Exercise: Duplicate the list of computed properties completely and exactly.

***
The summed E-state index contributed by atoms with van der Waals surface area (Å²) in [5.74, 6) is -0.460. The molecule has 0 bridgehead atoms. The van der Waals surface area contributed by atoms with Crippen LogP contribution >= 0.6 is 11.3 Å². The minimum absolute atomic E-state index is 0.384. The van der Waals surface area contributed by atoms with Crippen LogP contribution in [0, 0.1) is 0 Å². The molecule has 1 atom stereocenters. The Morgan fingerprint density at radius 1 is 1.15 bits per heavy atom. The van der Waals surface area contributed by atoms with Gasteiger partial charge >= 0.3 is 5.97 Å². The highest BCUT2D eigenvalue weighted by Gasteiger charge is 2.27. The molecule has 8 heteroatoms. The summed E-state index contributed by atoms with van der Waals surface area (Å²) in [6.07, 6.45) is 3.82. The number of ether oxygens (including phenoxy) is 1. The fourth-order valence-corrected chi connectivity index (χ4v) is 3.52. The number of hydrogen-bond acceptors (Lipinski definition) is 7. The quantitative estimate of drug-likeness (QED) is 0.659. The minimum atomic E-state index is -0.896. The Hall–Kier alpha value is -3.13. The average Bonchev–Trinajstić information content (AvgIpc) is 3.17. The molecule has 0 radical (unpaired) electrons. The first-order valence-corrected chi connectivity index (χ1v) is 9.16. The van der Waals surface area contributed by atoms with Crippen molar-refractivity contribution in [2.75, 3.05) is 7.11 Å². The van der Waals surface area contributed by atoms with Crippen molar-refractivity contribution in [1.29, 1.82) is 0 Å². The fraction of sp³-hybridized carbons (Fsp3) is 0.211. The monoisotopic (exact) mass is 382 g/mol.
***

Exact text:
The summed E-state index contributed by atoms with van der Waals surface area (Å²) in [5.74, 6) is -0.460. The molecule has 0 bridgehead atoms. The van der Waals surface area contributed by atoms with Crippen LogP contribution >= 0.6 is 11.3 Å². The minimum absolute atomic E-state index is 0.384. The van der Waals surface area contributed by atoms with Crippen LogP contribution in [0, 0.1) is 0 Å². The molecule has 1 atom stereocenters. The Morgan fingerprint density at radius 1 is 1.15 bits per heavy atom. The van der Waals surface area contributed by atoms with Gasteiger partial charge >= 0.3 is 5.97 Å². The highest BCUT2D eigenvalue weighted by Gasteiger charge is 2.27. The molecule has 8 heteroatoms. The summed E-state index contributed by atoms with van der Waals surface area (Å²) in [6.07, 6.45) is 3.82. The number of ether oxygens (including phenoxy) is 1. The fourth-order valence-corrected chi connectivity index (χ4v) is 3.52. The number of hydrogen-bond acceptors (Lipinski definition) is 7. The quantitative estimate of drug-likeness (QED) is 0.659. The minimum atomic E-state index is -0.896. The Hall–Kier alpha value is -3.13. The average Bonchev–Trinajstić information content (AvgIpc) is 3.17. The molecule has 0 radical (unpaired) electrons. The first-order valence-corrected chi connectivity index (χ1v) is 9.16. The van der Waals surface area contributed by atoms with Crippen molar-refractivity contribution in [2.75, 3.05) is 7.11 Å². The van der Waals surface area contributed by atoms with Crippen molar-refractivity contribution in [1.29, 1.82) is 0 Å². The fraction of sp³-hybridized carbons (Fsp3) is 0.211. The monoisotopic (exact) mass is 382 g/mol.